March 31, 2007 - #72
St-Barth Becomes An Overseas Collectivity
After the French Constitutional Council approved laws n°2007-223 and n°2007-224 concerning the new political status of France's overseas territories, the laws very signed on February 21, 2007 by president Jacques Chirac, and several officials at that time, including prime minister Dominique de Villepin, interior minister Nicolas Sarkozy, foreign affairs minister Philippe Douste-Blazy, economic, finance and industry minister Thierry Breton, justice minister Pascal Clément, and overseas minister François Baroin. The two laws establish St. Barthélemy and the French side of St. Martin into two different Overseas Collectivities, or COMs, as per article 74 of the constitution, and separating them administratively from Guadeloupe.
These two laws confirm the referendum of December 7, 2003, which proved the desire of the voters in the Northern Islands to evolve toward a special status different from that of a town. The officials of the new collectivities in St. Barth and St. Martin now have a freer hand to manage an important part of their public affairs. France now has six Overseas Collecivities including Polynesia, Wallis & Futuna, St. Pierre & Miquelon, Mayotte, St. Barth, and St. Martin, each with a specific status and different degree of autonomy.
In adopting the two laws, the French Constitutional Council confirmed the legality of the concept of a fixed residency on the island for a minimum of five years before becoming a fiscal resident of the COM. There will also be the creation of two parliamentary seats for the islands. The election of the two senators should take place during the three months following the election of the new territorial councils, so that the next three-year renewal of the Senate will count 333 seats rather than 331. As for the two new representatives, their election will take place in 2012 after legislative redistricting.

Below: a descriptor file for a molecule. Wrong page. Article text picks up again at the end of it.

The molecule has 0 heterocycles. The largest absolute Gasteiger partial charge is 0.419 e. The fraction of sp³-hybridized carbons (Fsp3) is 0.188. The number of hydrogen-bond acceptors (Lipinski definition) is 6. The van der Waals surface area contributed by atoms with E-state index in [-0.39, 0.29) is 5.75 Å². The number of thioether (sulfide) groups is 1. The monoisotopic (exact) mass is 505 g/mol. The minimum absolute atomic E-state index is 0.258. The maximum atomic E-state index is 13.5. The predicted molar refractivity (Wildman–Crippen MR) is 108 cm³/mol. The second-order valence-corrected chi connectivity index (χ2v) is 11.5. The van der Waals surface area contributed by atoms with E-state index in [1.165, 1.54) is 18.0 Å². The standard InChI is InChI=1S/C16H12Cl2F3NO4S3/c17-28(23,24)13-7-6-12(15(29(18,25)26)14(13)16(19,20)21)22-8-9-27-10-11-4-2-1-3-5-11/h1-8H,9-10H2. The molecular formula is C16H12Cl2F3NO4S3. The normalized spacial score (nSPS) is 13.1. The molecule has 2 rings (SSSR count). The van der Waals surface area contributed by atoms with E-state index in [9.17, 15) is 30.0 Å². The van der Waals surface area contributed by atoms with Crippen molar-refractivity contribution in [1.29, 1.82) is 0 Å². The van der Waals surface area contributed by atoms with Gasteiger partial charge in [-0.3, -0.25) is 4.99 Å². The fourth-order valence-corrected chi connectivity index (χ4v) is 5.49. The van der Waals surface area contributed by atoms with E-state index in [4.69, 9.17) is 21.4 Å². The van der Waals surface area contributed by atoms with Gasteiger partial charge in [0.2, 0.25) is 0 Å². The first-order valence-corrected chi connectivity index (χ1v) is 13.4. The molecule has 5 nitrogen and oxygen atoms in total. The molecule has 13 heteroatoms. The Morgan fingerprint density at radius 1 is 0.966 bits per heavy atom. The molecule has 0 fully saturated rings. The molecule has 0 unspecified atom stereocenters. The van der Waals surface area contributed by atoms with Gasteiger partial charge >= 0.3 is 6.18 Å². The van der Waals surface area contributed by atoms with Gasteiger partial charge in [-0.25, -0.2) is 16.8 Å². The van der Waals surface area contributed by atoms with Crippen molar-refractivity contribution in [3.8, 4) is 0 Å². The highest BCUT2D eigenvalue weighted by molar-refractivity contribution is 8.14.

The new COM will be run by a territorial council— which has a president— an executive council, and an advisory economic, social, and cultural council. The territorial council replaces the current municipal council. In St. Martin, there will be 23 members, with 19 in St. Barth. They will be elected with a two- tiered process in which the two lists that come out ahead in a primary will be the two candidates in the run off. Their term is five years. The territorial council takes over the role of the former municipal council as well as certain regional and departmental issues. Certain laws can be adapted to the particular needs of the COM. This idea of adaptability does not apply in certain areas such as penal law, monetary and banking law, business law, assurance law, and social laws. The COM will benefit from a transfer of competence from the federal government in terms of local taxes, work permist for foreigners, and tourism, for example, and after 2012 in the areas of urbanism and energy, adapted to its specific needs.